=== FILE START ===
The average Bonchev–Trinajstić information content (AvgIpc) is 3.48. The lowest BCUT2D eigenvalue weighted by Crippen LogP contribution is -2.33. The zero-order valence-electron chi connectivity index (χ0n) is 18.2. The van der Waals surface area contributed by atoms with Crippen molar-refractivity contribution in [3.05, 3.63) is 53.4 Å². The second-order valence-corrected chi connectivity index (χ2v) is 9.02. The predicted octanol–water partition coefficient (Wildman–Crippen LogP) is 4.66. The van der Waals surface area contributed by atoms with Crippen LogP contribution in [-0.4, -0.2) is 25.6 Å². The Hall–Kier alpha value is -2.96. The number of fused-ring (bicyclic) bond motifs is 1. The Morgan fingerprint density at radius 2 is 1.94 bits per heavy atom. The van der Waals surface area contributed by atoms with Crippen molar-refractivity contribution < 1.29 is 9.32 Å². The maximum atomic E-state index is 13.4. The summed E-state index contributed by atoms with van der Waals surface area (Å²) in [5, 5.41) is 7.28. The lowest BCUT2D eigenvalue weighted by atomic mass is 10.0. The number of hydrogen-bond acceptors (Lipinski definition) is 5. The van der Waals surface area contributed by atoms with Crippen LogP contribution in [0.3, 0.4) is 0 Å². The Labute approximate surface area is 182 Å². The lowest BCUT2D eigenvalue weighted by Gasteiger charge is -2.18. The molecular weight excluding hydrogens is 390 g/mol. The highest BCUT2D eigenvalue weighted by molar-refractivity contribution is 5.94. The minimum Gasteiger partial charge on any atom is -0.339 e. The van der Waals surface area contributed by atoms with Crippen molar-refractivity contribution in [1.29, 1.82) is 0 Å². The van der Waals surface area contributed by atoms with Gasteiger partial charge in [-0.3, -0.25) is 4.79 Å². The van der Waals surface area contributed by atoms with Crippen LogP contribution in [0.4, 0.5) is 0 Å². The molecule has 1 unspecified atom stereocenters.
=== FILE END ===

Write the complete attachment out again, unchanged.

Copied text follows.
The average Bonchev–Trinajstić information content (AvgIpc) is 3.48. The lowest BCUT2D eigenvalue weighted by Crippen LogP contribution is -2.33. The zero-order valence-electron chi connectivity index (χ0n) is 18.2. The van der Waals surface area contributed by atoms with Crippen molar-refractivity contribution in [3.05, 3.63) is 53.4 Å². The second-order valence-corrected chi connectivity index (χ2v) is 9.02. The predicted octanol–water partition coefficient (Wildman–Crippen LogP) is 4.66. The van der Waals surface area contributed by atoms with Crippen LogP contribution in [-0.4, -0.2) is 25.6 Å². The Hall–Kier alpha value is -2.96. The number of fused-ring (bicyclic) bond motifs is 1. The Morgan fingerprint density at radius 2 is 1.94 bits per heavy atom. The van der Waals surface area contributed by atoms with Crippen molar-refractivity contribution < 1.29 is 9.32 Å². The maximum atomic E-state index is 13.4. The summed E-state index contributed by atoms with van der Waals surface area (Å²) in [5, 5.41) is 7.28. The lowest BCUT2D eigenvalue weighted by atomic mass is 10.0. The number of hydrogen-bond acceptors (Lipinski definition) is 5. The van der Waals surface area contributed by atoms with Crippen LogP contribution in [0.3, 0.4) is 0 Å². The Labute approximate surface area is 182 Å². The lowest BCUT2D eigenvalue weighted by Gasteiger charge is -2.18. The molecular weight excluding hydrogens is 390 g/mol. The highest BCUT2D eigenvalue weighted by molar-refractivity contribution is 5.94. The minimum Gasteiger partial charge on any atom is -0.339 e. The van der Waals surface area contributed by atoms with Crippen molar-refractivity contribution in [1.29, 1.82) is 0 Å². The van der Waals surface area contributed by atoms with Gasteiger partial charge in [-0.3, -0.25) is 4.79 Å². The van der Waals surface area contributed by atoms with Crippen LogP contribution in [0.4, 0.5) is 0 Å². The molecule has 1 unspecified atom stereocenters.